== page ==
Editorial: Objectivity is dying in journalism


Elle Horst

Prominent news organizations are straying further and further from fair, neutral reporting. Many news organizations are coloring their coverage of events with political biases.

Go on The New York Post’s website and scroll through the headlines. Click on a few articles and read through them. Then do the same for MSNBC. For coverage of the same events, the content produced is drastically different. Objectivity is dying in journalism, and it needs to be revived now. 

Merriam-Webster defines reporting as “a story… that gives information about something.” Opinion, however, is defined as “what someone thinks about a particular thing.” There are clear differences; one states facts, and the other voices personal views. But as time has progressed, this distinction seems to have been lost to many of America’s most prominent publications. 

For years, “Fair and Balanced” was the choice of slogan for Fox News. It referenced how the organization viewed its reporting, labeling itself as a publication known for its unbiased, accurate, and to-the-point coverage. This view was so important to Fox News that the organization attempted to sue Al Franken for his use of the term in his book Lies, and the Lying Liars Who Tell Them: A Fair and Balanced Look at the Right, stating that its usage would “blur and tarnish” their reputation, according to the New York Times.

Ironically, the publication is anything but fair and balanced. Its articles ooze with conservative language and ideology, and its content pushes, both subtly and directly, Republican agendas. Often, these biases cross the line between truth and perception, and many inaccuracies are knowingly reported as fact.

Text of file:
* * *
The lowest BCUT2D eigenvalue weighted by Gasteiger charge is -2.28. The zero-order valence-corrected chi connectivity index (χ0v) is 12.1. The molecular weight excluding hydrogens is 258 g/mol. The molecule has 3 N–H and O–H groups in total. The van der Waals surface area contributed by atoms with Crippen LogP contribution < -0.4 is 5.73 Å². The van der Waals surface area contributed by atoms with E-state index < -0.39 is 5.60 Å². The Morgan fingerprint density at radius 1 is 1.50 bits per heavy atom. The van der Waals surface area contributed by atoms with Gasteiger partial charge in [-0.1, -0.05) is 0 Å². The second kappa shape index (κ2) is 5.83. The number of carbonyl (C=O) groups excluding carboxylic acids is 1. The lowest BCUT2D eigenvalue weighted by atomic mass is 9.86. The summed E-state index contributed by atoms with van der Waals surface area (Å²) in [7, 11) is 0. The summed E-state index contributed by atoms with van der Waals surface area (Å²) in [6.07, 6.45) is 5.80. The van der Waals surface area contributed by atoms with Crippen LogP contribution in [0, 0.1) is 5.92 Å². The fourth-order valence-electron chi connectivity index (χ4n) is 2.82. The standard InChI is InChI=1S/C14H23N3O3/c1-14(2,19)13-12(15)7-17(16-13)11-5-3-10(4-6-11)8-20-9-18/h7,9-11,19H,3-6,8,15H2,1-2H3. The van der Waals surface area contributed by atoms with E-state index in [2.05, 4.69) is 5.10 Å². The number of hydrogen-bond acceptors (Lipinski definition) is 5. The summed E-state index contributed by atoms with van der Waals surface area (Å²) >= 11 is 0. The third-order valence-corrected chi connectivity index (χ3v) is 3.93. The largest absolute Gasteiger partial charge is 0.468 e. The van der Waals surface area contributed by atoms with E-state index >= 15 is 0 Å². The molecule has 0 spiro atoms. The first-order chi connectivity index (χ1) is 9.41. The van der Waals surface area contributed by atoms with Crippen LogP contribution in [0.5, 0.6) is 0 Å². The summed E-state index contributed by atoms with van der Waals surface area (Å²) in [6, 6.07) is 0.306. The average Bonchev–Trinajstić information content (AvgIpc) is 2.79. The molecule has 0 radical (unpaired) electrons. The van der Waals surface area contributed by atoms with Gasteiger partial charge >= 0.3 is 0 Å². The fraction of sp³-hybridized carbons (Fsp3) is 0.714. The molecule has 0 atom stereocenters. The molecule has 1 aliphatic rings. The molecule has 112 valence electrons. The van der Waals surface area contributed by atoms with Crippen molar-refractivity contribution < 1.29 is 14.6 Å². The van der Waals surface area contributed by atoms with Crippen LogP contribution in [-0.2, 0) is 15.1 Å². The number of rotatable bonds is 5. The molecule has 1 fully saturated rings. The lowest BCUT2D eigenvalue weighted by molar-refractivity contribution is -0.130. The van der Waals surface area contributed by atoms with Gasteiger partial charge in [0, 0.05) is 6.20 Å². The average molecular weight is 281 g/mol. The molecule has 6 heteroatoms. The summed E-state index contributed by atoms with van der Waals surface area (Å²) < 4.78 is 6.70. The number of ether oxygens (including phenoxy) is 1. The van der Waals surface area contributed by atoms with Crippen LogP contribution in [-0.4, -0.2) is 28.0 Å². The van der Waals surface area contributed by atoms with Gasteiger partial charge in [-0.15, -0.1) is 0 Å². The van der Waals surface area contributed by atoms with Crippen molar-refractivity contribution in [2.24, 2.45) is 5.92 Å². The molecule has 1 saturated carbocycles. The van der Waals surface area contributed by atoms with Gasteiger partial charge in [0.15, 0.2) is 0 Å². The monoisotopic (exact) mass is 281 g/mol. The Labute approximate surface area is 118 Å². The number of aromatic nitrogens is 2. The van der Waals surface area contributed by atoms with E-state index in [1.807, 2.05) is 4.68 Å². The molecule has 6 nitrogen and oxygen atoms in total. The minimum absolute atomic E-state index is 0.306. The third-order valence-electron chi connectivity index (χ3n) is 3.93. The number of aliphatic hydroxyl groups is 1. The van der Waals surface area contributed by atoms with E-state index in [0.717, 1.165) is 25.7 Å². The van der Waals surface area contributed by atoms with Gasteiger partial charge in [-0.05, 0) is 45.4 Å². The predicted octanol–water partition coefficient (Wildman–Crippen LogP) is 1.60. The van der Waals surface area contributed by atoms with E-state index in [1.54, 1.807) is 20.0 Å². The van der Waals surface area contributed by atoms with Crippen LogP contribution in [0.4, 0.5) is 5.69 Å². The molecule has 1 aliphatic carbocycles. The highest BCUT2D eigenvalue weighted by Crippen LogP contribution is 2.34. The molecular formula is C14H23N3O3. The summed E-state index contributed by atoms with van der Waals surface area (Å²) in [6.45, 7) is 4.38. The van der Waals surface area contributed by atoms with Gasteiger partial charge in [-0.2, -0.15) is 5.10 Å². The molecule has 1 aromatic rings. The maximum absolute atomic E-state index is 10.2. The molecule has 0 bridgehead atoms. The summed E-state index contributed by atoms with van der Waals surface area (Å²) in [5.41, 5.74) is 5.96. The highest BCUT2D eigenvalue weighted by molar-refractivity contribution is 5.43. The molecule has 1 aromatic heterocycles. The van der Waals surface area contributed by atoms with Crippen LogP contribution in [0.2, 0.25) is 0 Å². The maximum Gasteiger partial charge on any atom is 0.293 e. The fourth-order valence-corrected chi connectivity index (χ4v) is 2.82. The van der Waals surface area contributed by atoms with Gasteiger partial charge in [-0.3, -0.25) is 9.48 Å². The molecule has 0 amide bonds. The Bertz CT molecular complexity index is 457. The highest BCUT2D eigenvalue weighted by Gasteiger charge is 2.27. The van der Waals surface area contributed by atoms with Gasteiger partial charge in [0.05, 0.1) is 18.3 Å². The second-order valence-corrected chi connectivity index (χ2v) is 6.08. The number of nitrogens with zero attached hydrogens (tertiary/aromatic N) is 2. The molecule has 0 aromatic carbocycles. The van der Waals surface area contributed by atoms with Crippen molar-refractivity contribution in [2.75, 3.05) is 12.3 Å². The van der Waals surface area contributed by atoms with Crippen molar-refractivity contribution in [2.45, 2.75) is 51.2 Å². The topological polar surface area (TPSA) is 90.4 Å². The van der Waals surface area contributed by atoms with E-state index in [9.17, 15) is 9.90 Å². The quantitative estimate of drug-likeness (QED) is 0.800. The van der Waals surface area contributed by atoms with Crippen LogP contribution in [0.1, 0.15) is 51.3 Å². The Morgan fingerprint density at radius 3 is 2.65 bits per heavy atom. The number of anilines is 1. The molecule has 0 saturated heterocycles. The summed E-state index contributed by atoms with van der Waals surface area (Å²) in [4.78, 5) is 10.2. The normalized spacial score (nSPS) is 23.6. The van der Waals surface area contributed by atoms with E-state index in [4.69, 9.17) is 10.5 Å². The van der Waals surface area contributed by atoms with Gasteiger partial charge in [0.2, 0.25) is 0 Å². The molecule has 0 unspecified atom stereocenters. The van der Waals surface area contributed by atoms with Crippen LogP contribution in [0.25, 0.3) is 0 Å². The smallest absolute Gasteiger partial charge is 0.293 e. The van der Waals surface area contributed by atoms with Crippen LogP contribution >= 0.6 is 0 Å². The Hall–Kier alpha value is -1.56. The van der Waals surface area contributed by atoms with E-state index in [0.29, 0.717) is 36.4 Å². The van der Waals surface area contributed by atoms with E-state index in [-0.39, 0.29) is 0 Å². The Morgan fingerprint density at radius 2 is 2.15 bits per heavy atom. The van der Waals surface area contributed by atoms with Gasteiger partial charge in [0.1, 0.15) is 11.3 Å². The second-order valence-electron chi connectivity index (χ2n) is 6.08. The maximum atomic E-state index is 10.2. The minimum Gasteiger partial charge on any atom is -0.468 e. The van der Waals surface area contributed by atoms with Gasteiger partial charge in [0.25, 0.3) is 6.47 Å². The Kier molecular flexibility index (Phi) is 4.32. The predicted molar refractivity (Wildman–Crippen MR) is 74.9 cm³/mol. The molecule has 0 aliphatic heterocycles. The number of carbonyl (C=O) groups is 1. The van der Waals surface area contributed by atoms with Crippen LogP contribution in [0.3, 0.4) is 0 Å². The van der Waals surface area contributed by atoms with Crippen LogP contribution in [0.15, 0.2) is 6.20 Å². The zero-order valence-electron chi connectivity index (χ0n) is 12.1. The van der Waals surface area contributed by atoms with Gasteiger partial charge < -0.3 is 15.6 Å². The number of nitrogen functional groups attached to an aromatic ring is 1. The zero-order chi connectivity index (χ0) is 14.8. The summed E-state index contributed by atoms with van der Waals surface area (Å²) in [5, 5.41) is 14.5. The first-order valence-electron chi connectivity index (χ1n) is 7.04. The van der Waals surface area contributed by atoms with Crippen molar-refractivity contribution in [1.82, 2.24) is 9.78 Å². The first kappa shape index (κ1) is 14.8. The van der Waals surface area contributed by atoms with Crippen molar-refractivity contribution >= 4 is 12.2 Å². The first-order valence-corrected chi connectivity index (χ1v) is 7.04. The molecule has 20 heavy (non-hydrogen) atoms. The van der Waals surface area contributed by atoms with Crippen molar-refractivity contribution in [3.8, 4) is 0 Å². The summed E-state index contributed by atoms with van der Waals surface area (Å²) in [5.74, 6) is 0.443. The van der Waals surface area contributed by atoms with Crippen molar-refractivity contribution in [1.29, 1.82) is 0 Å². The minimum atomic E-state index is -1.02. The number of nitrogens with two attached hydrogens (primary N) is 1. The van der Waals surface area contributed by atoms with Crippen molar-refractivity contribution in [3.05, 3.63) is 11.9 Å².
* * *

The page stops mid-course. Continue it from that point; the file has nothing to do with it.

And it’s not just conservative news outlets. Left-leaning publications are also at fault. CNN, for example, unabashedly pushes out content with heavily progressive viewpoints, sometimes at the expense of facts and details. 

This lack of objectivity has only grown worse in the past few years. News outlets have become more concerned with selling a product than informing the public. And this absence of factual reporting from mainstream news organizations that readers and watchers use to shape their political beliefs and opinions is causing significant damage. 

Politics are becoming increasingly polarized; bipartisan cooperation is becoming strictly hypothetical. Statements from influential figures on both sides of the aisle are absorbed and published by organizations in agreement, regardless of their validity.  

This needs to stop immediately. News organizations need to remember they have a duty beyond selling issues, magazines, subscriptions, and views. Opinions and feelings do not constitute facts. An eye-catching headline does not make it a moral one. There are not always two sides to every story. There is the truth, and it must be represented.

*This article reflects the views of the editorial staff and was written by Elle Horst.